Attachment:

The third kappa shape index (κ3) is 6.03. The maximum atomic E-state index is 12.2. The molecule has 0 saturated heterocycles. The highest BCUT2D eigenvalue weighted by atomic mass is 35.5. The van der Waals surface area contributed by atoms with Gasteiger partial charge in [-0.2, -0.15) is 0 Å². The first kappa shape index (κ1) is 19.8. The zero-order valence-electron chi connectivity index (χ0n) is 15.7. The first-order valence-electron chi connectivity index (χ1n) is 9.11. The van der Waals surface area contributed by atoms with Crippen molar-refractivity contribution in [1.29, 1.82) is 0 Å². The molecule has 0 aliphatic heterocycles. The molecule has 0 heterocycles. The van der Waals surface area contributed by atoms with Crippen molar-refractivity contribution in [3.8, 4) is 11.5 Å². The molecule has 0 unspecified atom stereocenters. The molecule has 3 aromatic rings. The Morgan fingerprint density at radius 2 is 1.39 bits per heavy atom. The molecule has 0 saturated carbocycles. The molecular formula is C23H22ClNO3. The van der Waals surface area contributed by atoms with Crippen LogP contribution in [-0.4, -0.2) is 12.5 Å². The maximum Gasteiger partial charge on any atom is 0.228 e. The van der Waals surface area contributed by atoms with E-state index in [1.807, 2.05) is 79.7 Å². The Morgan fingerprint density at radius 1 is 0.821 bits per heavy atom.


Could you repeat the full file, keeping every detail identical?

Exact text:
The third kappa shape index (κ3) is 6.03. The maximum atomic E-state index is 12.2. The molecule has 0 saturated heterocycles. The highest BCUT2D eigenvalue weighted by atomic mass is 35.5. The van der Waals surface area contributed by atoms with Gasteiger partial charge in [-0.2, -0.15) is 0 Å². The first kappa shape index (κ1) is 19.8. The zero-order valence-electron chi connectivity index (χ0n) is 15.7. The first-order valence-electron chi connectivity index (χ1n) is 9.11. The van der Waals surface area contributed by atoms with Crippen molar-refractivity contribution in [1.29, 1.82) is 0 Å². The molecule has 0 aliphatic heterocycles. The molecule has 0 heterocycles. The van der Waals surface area contributed by atoms with Crippen molar-refractivity contribution in [3.8, 4) is 11.5 Å². The molecule has 0 unspecified atom stereocenters. The molecule has 3 aromatic rings. The Morgan fingerprint density at radius 2 is 1.39 bits per heavy atom. The molecule has 0 saturated carbocycles. The molecular formula is C23H22ClNO3. The van der Waals surface area contributed by atoms with Crippen LogP contribution in [-0.4, -0.2) is 12.5 Å². The maximum Gasteiger partial charge on any atom is 0.228 e. The van der Waals surface area contributed by atoms with E-state index in [1.807, 2.05) is 79.7 Å². The Morgan fingerprint density at radius 1 is 0.821 bits per heavy atom.